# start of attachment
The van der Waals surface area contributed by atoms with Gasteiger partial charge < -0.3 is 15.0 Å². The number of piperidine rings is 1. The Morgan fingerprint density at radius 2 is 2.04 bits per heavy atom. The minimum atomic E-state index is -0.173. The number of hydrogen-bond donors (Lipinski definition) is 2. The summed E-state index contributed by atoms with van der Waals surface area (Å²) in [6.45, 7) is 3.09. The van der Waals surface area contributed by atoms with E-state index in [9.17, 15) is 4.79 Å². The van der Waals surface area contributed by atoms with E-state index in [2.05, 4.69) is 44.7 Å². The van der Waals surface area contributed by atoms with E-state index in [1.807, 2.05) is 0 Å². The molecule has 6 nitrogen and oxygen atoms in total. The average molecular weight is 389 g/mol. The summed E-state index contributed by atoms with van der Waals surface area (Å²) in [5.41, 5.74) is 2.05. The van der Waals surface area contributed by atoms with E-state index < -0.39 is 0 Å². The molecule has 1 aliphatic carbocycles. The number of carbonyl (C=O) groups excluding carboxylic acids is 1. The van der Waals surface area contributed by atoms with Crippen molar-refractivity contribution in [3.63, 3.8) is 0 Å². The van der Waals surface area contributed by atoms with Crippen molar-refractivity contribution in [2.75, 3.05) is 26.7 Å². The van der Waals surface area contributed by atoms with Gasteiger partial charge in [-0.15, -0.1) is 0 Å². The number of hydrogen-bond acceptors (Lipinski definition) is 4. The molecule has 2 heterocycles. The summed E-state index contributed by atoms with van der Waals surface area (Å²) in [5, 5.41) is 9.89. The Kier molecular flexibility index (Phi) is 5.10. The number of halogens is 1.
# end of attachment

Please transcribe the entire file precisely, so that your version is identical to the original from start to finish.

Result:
The van der Waals surface area contributed by atoms with Gasteiger partial charge < -0.3 is 15.0 Å². The number of piperidine rings is 1. The Morgan fingerprint density at radius 2 is 2.04 bits per heavy atom. The minimum atomic E-state index is -0.173. The number of hydrogen-bond donors (Lipinski definition) is 2. The summed E-state index contributed by atoms with van der Waals surface area (Å²) in [6.45, 7) is 3.09. The van der Waals surface area contributed by atoms with E-state index in [9.17, 15) is 4.79 Å². The van der Waals surface area contributed by atoms with E-state index in [2.05, 4.69) is 44.7 Å². The van der Waals surface area contributed by atoms with E-state index in [1.807, 2.05) is 0 Å². The molecule has 6 nitrogen and oxygen atoms in total. The average molecular weight is 389 g/mol. The summed E-state index contributed by atoms with van der Waals surface area (Å²) in [5.41, 5.74) is 2.05. The van der Waals surface area contributed by atoms with E-state index < -0.39 is 0 Å². The molecule has 1 aliphatic carbocycles. The number of carbonyl (C=O) groups excluding carboxylic acids is 1. The van der Waals surface area contributed by atoms with Crippen molar-refractivity contribution in [3.63, 3.8) is 0 Å². The van der Waals surface area contributed by atoms with Crippen molar-refractivity contribution in [2.75, 3.05) is 26.7 Å². The van der Waals surface area contributed by atoms with Gasteiger partial charge in [-0.15, -0.1) is 0 Å². The number of hydrogen-bond acceptors (Lipinski definition) is 4. The molecule has 2 heterocycles. The summed E-state index contributed by atoms with van der Waals surface area (Å²) in [5, 5.41) is 9.89. The Kier molecular flexibility index (Phi) is 5.10. The number of halogens is 1.